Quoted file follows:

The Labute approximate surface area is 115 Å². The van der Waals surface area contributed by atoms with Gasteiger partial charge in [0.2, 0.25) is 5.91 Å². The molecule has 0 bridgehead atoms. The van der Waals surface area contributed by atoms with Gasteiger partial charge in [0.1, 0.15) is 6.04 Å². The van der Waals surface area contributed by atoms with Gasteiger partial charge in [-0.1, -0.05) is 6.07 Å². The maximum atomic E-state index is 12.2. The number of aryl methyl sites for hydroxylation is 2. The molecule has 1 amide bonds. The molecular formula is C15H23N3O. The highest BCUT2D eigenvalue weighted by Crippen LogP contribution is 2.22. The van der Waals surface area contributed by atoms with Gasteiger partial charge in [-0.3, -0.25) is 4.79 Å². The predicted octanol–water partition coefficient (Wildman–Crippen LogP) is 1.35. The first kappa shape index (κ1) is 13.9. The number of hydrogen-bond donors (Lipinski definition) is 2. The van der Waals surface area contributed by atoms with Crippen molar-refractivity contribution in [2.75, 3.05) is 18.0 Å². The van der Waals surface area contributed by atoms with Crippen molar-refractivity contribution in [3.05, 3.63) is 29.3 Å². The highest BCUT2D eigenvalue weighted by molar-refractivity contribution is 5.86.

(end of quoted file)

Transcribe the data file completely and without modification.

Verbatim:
The Labute approximate surface area is 115 Å². The van der Waals surface area contributed by atoms with Gasteiger partial charge in [0.2, 0.25) is 5.91 Å². The molecule has 0 bridgehead atoms. The van der Waals surface area contributed by atoms with Gasteiger partial charge in [0.1, 0.15) is 6.04 Å². The van der Waals surface area contributed by atoms with Gasteiger partial charge in [-0.1, -0.05) is 6.07 Å². The maximum atomic E-state index is 12.2. The number of aryl methyl sites for hydroxylation is 2. The molecule has 1 amide bonds. The molecular formula is C15H23N3O. The highest BCUT2D eigenvalue weighted by Crippen LogP contribution is 2.22. The van der Waals surface area contributed by atoms with Gasteiger partial charge in [-0.3, -0.25) is 4.79 Å². The predicted octanol–water partition coefficient (Wildman–Crippen LogP) is 1.35. The first kappa shape index (κ1) is 13.9. The number of hydrogen-bond donors (Lipinski definition) is 2. The van der Waals surface area contributed by atoms with Crippen molar-refractivity contribution in [2.75, 3.05) is 18.0 Å². The van der Waals surface area contributed by atoms with Crippen molar-refractivity contribution in [3.05, 3.63) is 29.3 Å². The highest BCUT2D eigenvalue weighted by molar-refractivity contribution is 5.86.